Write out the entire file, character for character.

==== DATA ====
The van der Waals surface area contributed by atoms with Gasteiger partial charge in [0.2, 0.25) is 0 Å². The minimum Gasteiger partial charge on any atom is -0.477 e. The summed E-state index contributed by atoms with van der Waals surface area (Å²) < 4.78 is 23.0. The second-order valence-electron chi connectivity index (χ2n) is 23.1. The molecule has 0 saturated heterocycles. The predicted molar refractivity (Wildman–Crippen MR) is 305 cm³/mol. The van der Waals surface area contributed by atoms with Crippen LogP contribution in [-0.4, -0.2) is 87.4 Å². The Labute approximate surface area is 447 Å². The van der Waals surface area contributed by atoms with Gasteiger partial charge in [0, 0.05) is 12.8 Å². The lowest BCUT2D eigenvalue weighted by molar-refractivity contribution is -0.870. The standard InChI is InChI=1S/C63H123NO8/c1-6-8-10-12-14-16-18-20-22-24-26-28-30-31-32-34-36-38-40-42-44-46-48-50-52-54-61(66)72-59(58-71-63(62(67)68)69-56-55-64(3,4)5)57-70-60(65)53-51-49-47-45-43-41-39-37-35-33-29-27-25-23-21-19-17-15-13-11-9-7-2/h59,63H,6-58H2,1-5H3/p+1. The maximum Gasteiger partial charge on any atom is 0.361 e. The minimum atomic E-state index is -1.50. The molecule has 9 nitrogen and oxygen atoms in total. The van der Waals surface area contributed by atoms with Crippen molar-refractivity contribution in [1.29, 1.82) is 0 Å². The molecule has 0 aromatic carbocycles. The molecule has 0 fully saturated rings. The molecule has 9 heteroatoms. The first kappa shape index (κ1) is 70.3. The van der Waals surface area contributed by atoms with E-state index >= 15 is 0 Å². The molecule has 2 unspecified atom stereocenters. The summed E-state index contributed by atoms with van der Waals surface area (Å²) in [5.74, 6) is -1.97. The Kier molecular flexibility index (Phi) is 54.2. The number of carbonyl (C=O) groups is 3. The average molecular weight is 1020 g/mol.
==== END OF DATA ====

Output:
The van der Waals surface area contributed by atoms with Gasteiger partial charge in [0.2, 0.25) is 0 Å². The minimum Gasteiger partial charge on any atom is -0.477 e. The summed E-state index contributed by atoms with van der Waals surface area (Å²) < 4.78 is 23.0. The second-order valence-electron chi connectivity index (χ2n) is 23.1. The molecule has 0 saturated heterocycles. The predicted molar refractivity (Wildman–Crippen MR) is 305 cm³/mol. The van der Waals surface area contributed by atoms with Crippen LogP contribution in [-0.4, -0.2) is 87.4 Å². The Labute approximate surface area is 447 Å². The van der Waals surface area contributed by atoms with Gasteiger partial charge in [0, 0.05) is 12.8 Å². The lowest BCUT2D eigenvalue weighted by molar-refractivity contribution is -0.870. The standard InChI is InChI=1S/C63H123NO8/c1-6-8-10-12-14-16-18-20-22-24-26-28-30-31-32-34-36-38-40-42-44-46-48-50-52-54-61(66)72-59(58-71-63(62(67)68)69-56-55-64(3,4)5)57-70-60(65)53-51-49-47-45-43-41-39-37-35-33-29-27-25-23-21-19-17-15-13-11-9-7-2/h59,63H,6-58H2,1-5H3/p+1. The maximum Gasteiger partial charge on any atom is 0.361 e. The minimum atomic E-state index is -1.50. The molecule has 9 nitrogen and oxygen atoms in total. The van der Waals surface area contributed by atoms with Crippen molar-refractivity contribution in [1.29, 1.82) is 0 Å². The molecule has 0 aromatic carbocycles. The molecule has 0 fully saturated rings. The molecule has 9 heteroatoms. The first kappa shape index (κ1) is 70.3. The van der Waals surface area contributed by atoms with E-state index >= 15 is 0 Å². The molecule has 2 unspecified atom stereocenters. The summed E-state index contributed by atoms with van der Waals surface area (Å²) in [5.74, 6) is -1.97. The Kier molecular flexibility index (Phi) is 54.2. The number of carbonyl (C=O) groups is 3. The average molecular weight is 1020 g/mol.